An 18-year-old Pakistani girl has survived being shot and thrown into a canal for marrying the man she loved, police have said.
Police official Ali Akbar told Reuters Saba Maqsood had been attacked by a group consisting of her father, uncle, brother and aunt.
“It is an honour-related incident”, he said. Maqsood is currently being treated in hospital in Hafizabad, Punjab Province.
Saba Maqsood is recovering in hospital after surviving an attempted 'honour killing'
Akbar added: “They took her to Hafizabad, shot her twice and threw her in the canal after putting her in a sack, presuming she was dead.”
Mustafa Qadri, a Pakistan researcher for Amnesty International told Huffington Post UK via email: “It’s hard to imagine the trauma Saba Maqsood has gone through, shot, dumped in a river, left for dead by her own family.
“There is no honour in such barbaric brutality. Hundreds of women and girls are victims of so-called ‘honour’ killings in Pakistan every year, but the perpetrators are rarely brought to justice.
“The Pakistani authorities must ensure that all of the individuals responsible for this vicious attempted murder are brought to justice and that Saba Maqsood is provided with proper protection immediately.”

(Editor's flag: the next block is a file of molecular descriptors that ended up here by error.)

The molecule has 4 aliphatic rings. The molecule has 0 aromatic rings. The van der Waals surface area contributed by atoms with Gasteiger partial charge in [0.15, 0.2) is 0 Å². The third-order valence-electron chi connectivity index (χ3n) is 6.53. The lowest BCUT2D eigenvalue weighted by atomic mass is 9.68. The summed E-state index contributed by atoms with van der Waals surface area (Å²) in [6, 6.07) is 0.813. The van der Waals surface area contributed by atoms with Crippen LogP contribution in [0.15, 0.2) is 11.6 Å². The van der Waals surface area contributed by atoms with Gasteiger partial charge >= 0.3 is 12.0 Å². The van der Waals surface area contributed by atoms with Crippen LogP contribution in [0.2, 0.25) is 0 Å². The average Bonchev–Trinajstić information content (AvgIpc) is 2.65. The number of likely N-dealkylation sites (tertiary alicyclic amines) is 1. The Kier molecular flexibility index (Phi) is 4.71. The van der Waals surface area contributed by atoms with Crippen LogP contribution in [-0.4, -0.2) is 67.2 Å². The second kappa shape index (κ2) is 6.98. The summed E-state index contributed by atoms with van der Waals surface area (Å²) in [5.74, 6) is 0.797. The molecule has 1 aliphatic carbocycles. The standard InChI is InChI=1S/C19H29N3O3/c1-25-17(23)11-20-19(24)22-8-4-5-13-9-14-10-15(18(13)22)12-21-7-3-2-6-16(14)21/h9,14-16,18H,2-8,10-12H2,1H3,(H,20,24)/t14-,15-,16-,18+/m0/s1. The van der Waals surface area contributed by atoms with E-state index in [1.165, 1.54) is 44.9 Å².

The act is an appalling echo of the fatal so-called “honour killing” of a pregnant Pakistani woman last month.
Farzana Parveen was stoned to death outside the Lahore High Court in Pakistan.
Farzana Parveen was stoned to death outside the High Court in Lahore
The 25-year-old was three months pregnant and was reportedly attending court to insist she had married her husband Mohammad Iqbal out of love and her own free will.
Farzana was allegedly set upon by members of her own family, who had tried to organise an arranged marriage with her cousin.
But in a dramatic twist since her death, Farazna’s elder sister Khalida Bibi has accused Iqbal of being responsible for the fatal attack.
Iqbal denies the accusation but admits to killing his first wife. Five suspects have been arrested in the case.
Relatives weep over the death of Farzana, who was three months pregnant
Farzana's death drew international condemnation and prompted Pakistani Prime Minister Nawaz Sharif to demand "immediate action."
The Human Rights Commission of Pakistan said that in 2011, 943 women were killed for apparently causing shame to their families.
The figure is an increase of more than 100 in 2010.
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